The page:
Duke Energy agrees to remove coal ash in North Carolina

National News
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RALEIGH, N.C. (AP) — The state of North Carolina says it has secured an agreement with Duke Energy to excavate nearly 80 million tons (72.5 million metric tons) of coal ash at six facilities.

The Department of Environmental Quality said in a Thursday press release that it will be the largest coal ash cleanup in the nation’s history. It also settles various legal disputes between Duke and parties that include environmental and community groups.

For decades, coal ash has been stored in landfills or in ponds, often near waterways into which toxins can leach.

Duke Energy will remove coal ash from the Allen, Belews Creek, Cliffside, Marshall, Mayo and Roxboro sites into on-site lined landfills.

“This agreement is a historic cleanup of coal ash pollution in North Carolina, and the Department of Environmental Quality and community groups throughout the state have provided essential leadership in obtaining it,” said Southern Environmental Law Center senior attorney Frank Holleman in a written statement.

Stephen De May, North Carolina president of Duke Energy, said in a statement that the agreement “significantly reduces the cost to close our coal ash basins in the Carolinas for our customers, while delivering the same environmental benefits as full excavation.”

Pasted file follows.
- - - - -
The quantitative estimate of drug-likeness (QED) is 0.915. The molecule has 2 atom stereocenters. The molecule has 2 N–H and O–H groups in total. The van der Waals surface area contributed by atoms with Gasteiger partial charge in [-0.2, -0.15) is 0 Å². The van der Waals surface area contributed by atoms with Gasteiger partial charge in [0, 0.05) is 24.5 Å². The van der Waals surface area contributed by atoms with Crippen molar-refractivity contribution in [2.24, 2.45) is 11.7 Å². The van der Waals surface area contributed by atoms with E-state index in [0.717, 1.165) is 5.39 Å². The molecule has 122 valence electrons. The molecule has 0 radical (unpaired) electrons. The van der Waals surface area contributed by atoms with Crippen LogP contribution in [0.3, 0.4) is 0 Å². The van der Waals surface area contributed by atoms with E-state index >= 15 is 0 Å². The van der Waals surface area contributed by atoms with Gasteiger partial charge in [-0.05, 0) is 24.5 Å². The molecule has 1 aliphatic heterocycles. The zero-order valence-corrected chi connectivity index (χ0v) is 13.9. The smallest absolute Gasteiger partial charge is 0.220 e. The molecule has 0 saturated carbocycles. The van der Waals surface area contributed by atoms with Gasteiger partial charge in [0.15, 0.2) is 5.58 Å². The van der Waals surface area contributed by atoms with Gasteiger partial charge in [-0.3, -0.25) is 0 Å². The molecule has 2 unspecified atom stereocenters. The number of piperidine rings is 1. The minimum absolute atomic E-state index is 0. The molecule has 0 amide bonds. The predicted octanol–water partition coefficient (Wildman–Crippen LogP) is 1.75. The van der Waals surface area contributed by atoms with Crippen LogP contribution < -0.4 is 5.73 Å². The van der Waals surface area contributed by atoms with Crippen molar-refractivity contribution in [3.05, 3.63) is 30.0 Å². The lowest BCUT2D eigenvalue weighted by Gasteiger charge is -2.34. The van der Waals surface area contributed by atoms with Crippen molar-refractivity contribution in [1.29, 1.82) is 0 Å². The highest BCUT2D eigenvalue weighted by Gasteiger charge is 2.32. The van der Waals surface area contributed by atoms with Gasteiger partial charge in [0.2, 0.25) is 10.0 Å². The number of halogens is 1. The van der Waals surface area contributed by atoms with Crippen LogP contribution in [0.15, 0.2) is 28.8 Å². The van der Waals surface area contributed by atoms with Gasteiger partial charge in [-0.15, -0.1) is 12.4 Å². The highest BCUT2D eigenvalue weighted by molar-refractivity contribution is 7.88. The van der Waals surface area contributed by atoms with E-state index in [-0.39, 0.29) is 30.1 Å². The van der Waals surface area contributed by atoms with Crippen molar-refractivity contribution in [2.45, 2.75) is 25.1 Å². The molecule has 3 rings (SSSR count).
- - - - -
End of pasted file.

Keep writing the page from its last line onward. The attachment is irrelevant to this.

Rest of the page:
The issue of coal ash storage drew national attention following a spill in Tennessee in 2008. Cleanup became a priority in North Carolina after a 2014 leak from a Duke Energy site left coal ash coating 70 miles (110 kilometers) of the Dan River on the state’s border with Virginia.

Duke Energy pleaded guilty in 2015 to federal environmental crimes after an investigation found the company allowed coal ash dumps at five power plants to leak toxic waste into water supplies. The company agreed to pay $102 million in fines and restitution.

In 2018, Duke Energy agreed to pay a $156,000 penalty for similar state environmental violations at three other power plants after pollution entered groundwater and the adjoining Catawba and Broad rivers.

Copyright 2020 The Associated Press. All rights reserved. This material may not be published, broadcast, rewritten or redistributed.

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